A nuclear facility was defaced by three activists including an elderly Catholic nun, a house painter and a Vietnam War veteran and were each sentenced to prison time for the incident. The protest included splashing blood and painting biblical phrases on walls of a nuclear bomb facility in Tennessee that houses weapons grade uranium for the nukes, enough for about 10,000 of them according to the Washington Post. The activists wanted to clearly state their opposition to what they view as the immoral use of weapons that are against international law to use, as the Post reported. The activists included 65-year-old war veteran Michael Walli, 84-year-old Catholic nun Megan Rice and 58-year-old house painter Gregory Boertje-Obed.
The activists have already served just under nine months in jail awaiting trial for their acts of protest at the nuclear site. They were charged and subsequently convicted of breaking into the Y-12 National Security Complex in Oak Ridge, Tennessee, in July 2012 by way of cutting through a fence, which reportedly embarrassed the United States government. Security measures were ramped up after the nuclear protest episode, according to Reuters news service.
The judge was more lenient with the nun, according to the report from Reuters, which stated that U.S. District Judge Amul Thapar explained that her crimes were “minimal” when compared with the other two male activist counterparts. The three activist musketeers, who will all likely appeal the sentence, call themselves Transform Now Plowshares. The nuclear facility that was defaced by the nun, the war vet and the painter activists had several reported damages. It was also reported that when confronted by a guard, they simply tried to offer food and began singing. Thapar said the activists could have achieved a solution lawfully to inspire changes in nuclear policies. It was also reported that he hoped the sentences would deter others who have lost faith in the system from similar actions.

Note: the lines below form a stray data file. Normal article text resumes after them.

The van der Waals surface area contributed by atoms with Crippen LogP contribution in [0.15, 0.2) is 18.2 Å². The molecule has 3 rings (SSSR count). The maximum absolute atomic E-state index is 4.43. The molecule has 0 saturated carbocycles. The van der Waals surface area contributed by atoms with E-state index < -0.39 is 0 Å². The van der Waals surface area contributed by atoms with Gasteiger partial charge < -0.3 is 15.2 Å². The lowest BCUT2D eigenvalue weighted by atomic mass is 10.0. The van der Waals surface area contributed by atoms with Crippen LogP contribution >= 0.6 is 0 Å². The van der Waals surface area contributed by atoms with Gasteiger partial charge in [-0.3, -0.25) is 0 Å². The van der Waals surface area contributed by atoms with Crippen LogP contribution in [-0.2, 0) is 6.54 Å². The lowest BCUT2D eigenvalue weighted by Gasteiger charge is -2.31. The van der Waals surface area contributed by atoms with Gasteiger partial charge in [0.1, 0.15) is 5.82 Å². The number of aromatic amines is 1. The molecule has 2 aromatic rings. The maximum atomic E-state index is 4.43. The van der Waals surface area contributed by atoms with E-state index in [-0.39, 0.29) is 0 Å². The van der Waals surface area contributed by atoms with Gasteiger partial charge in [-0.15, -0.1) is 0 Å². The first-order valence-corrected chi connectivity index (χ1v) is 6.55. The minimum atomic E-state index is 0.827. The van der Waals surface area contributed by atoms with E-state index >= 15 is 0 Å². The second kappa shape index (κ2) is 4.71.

The two men were sentenced around five years. The nun got around three years for her involvement in the nuclear site incident that annoyed the establishment. The incident allegedly took place at the tail end of July 2012.
The two courtrooms were filled because the activists were supported by about 100 people, according to the Post. The judge reportedly struggled to find an appropriate sentence within sentencing guidelines given the history of the activists and the nature of their crimes. The nun reportedly did not want the judge’s leniency and said she would be honored to spend the rest of her days in prison for what she had done in protest of nuclear weapons.
All of the activists cited political reasons for their actions, one quoting Martin Luther King Jr. at one point in court. One of the men also said that abiding by the international non-proliferation treaty would promote more respect for the law.
The nun, war vet and painter (activists) who participated in this stunt that left a nuclear facility defaced effectively shut the site down for a couple weeks, prompted several congressional hearings and exposed security flaws that reportedly cost $150 million per year to update.
By Robert Lawson